In 1827, Nathaniel Bagshaw Ward, a London physician and amateur naturalist, was inspired to design a large, wooden, glass-topped closed container, later called a Wardian case after he discovered a tiny fern growing in the soil of a stoppered glass jar. Such cases became the standard for transporting living plants by ship throughout the world. He later also realized that closed glass containers, or terrariums, could also be used for growing and displaying plants indoors.
I found this picture when researching terrariums and thought it could be a great combination of my loves – herbs and tea!! A terrarium can allow you to incorporate nature into a room and continue gardening through the winter in miniature. Here are some tips:
- A glass container, with or without a lid such as an old aquarium or goldfish bowl, an old-fashioned cloche with a dish for it to rest on, or a large glass teapot! The container must be very clean to minimize the risk of plant disease.
- Enough tiny pebbles to cover 1 to 2 inches of your container for drainage.
- ½ inch of activated carbon to cover the pebbles.
- A water-permeable barrier to keep the soil from drifting to the pebbles such as landscape cloth.
- Good quality organic potting soil from a garden center.
- Select small, low growing, moisture-loving plants in a variety of heights, textures, leaf sizes and colors depending on the size of your container
- Herbs might include violets, sweet woodruff and creeping thyme (Thymus serpyllum) plus sedum, ferns or clover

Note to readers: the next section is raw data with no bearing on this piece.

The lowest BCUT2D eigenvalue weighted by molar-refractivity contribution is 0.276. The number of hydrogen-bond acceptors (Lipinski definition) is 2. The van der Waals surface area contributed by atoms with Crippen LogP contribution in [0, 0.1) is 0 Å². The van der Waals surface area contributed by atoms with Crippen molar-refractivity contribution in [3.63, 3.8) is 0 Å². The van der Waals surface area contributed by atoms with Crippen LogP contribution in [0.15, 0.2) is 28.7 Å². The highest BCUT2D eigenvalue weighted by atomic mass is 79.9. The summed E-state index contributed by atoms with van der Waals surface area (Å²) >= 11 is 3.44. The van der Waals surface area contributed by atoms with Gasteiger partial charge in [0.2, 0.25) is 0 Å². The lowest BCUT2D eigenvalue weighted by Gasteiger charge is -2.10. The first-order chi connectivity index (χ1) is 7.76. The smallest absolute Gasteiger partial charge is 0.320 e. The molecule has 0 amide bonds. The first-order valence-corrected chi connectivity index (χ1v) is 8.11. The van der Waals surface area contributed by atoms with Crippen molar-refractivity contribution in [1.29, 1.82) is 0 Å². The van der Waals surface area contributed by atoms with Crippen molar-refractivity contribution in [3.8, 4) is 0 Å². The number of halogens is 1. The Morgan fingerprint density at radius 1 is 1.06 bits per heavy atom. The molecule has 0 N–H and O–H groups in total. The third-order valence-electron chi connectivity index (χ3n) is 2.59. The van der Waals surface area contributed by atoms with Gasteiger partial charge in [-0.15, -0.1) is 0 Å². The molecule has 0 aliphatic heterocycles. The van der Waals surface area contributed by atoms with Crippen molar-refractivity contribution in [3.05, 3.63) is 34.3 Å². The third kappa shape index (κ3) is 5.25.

- Add 1 to 2 inches of gravel or small rocks to the bottom of the container to prevent the plants from sitting in too much water and eventually rotting.
- Add a thin layer of charcoal - insert your carbon and soil with a funnel made from semi-stiff cardboard to prevent carbon dust from splashing up the sides of your container.
- Add potting soil, also with a funnel, until a quarter full and make a little scene with hills for the plants and valleys
- Place the largest plant first, as they will take up the most space, digging a hole with a long teaspoon and using tongs to place and then tamp down soil around each plant. Make sure the leaves are not touching the glass sides to prevent unnecessary condensation.
- Add moss or a ground cover
- Using a spray bottle, add about a small amount of water to the terrarium for the finishing touch. If condensation completely clouds the container, remove the lid and let the garden dry out for a day or two.
- Place your terrarium in indirect light and water only if the soil feels dry
- Interesting rocks as boulders or small twigs/driftwood
- Glass or sea glass
- A small statue/animal
“The earth is the Lord’s, and everything in it,
the world, and all who live in it;
for he founded it upon the seas and established it upon the waters.”